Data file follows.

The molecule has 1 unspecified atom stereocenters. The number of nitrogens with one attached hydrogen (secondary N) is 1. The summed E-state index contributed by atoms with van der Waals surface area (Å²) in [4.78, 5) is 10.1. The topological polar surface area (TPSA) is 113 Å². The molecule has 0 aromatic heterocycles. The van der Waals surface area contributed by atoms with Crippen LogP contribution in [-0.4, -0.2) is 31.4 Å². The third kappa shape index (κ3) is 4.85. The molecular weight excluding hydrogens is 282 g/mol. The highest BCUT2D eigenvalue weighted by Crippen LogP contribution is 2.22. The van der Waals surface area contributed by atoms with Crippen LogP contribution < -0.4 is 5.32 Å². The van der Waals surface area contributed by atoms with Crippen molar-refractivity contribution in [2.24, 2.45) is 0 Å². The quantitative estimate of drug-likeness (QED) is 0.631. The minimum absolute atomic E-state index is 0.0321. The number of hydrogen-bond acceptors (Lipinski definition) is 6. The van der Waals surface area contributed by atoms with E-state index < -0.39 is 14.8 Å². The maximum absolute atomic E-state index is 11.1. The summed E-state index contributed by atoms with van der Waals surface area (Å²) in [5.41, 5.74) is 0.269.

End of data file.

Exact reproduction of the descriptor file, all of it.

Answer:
The molecule has 1 unspecified atom stereocenters. The number of nitrogens with one attached hydrogen (secondary N) is 1. The summed E-state index contributed by atoms with van der Waals surface area (Å²) in [4.78, 5) is 10.1. The topological polar surface area (TPSA) is 113 Å². The molecule has 0 aromatic heterocycles. The van der Waals surface area contributed by atoms with Crippen LogP contribution in [-0.4, -0.2) is 31.4 Å². The third kappa shape index (κ3) is 4.85. The molecular weight excluding hydrogens is 282 g/mol. The highest BCUT2D eigenvalue weighted by Crippen LogP contribution is 2.22. The van der Waals surface area contributed by atoms with Crippen LogP contribution < -0.4 is 5.32 Å². The van der Waals surface area contributed by atoms with Crippen molar-refractivity contribution in [2.24, 2.45) is 0 Å². The quantitative estimate of drug-likeness (QED) is 0.631. The minimum absolute atomic E-state index is 0.0321. The number of hydrogen-bond acceptors (Lipinski definition) is 6. The van der Waals surface area contributed by atoms with E-state index < -0.39 is 14.8 Å². The maximum absolute atomic E-state index is 11.1. The summed E-state index contributed by atoms with van der Waals surface area (Å²) in [5.41, 5.74) is 0.269.